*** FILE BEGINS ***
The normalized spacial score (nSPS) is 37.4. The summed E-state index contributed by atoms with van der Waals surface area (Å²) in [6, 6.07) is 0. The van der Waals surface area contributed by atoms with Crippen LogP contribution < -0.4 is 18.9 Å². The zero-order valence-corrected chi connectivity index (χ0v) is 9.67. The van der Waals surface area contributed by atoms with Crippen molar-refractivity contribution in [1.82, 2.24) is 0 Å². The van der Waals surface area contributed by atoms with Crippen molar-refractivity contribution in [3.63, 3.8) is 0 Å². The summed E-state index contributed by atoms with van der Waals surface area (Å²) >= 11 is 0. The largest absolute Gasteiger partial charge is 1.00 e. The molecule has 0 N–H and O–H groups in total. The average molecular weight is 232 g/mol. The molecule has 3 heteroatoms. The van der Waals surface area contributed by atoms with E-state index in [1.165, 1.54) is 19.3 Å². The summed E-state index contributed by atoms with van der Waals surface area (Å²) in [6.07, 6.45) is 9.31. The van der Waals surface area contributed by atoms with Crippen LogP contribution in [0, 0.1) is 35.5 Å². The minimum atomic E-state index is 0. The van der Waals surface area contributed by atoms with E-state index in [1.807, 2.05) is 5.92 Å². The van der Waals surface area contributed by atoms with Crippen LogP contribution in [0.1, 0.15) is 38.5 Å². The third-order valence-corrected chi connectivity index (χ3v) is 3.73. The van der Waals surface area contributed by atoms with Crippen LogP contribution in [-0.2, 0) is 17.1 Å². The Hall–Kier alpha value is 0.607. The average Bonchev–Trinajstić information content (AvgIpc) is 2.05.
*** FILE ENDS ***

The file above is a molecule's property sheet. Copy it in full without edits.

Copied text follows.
The normalized spacial score (nSPS) is 37.4. The summed E-state index contributed by atoms with van der Waals surface area (Å²) in [6, 6.07) is 0. The van der Waals surface area contributed by atoms with Crippen LogP contribution < -0.4 is 18.9 Å². The zero-order valence-corrected chi connectivity index (χ0v) is 9.67. The van der Waals surface area contributed by atoms with Crippen molar-refractivity contribution in [1.82, 2.24) is 0 Å². The van der Waals surface area contributed by atoms with Crippen molar-refractivity contribution in [3.63, 3.8) is 0 Å². The summed E-state index contributed by atoms with van der Waals surface area (Å²) >= 11 is 0. The largest absolute Gasteiger partial charge is 1.00 e. The molecule has 0 N–H and O–H groups in total. The average molecular weight is 232 g/mol. The molecule has 3 heteroatoms. The van der Waals surface area contributed by atoms with E-state index in [1.165, 1.54) is 19.3 Å². The summed E-state index contributed by atoms with van der Waals surface area (Å²) in [6.07, 6.45) is 9.31. The van der Waals surface area contributed by atoms with Crippen LogP contribution in [0, 0.1) is 35.5 Å². The minimum atomic E-state index is 0. The van der Waals surface area contributed by atoms with E-state index in [1.807, 2.05) is 5.92 Å². The van der Waals surface area contributed by atoms with Crippen LogP contribution in [0.1, 0.15) is 38.5 Å². The third-order valence-corrected chi connectivity index (χ3v) is 3.73. The van der Waals surface area contributed by atoms with Crippen LogP contribution in [-0.2, 0) is 17.1 Å². The Hall–Kier alpha value is 0.607. The average Bonchev–Trinajstić information content (AvgIpc) is 2.05.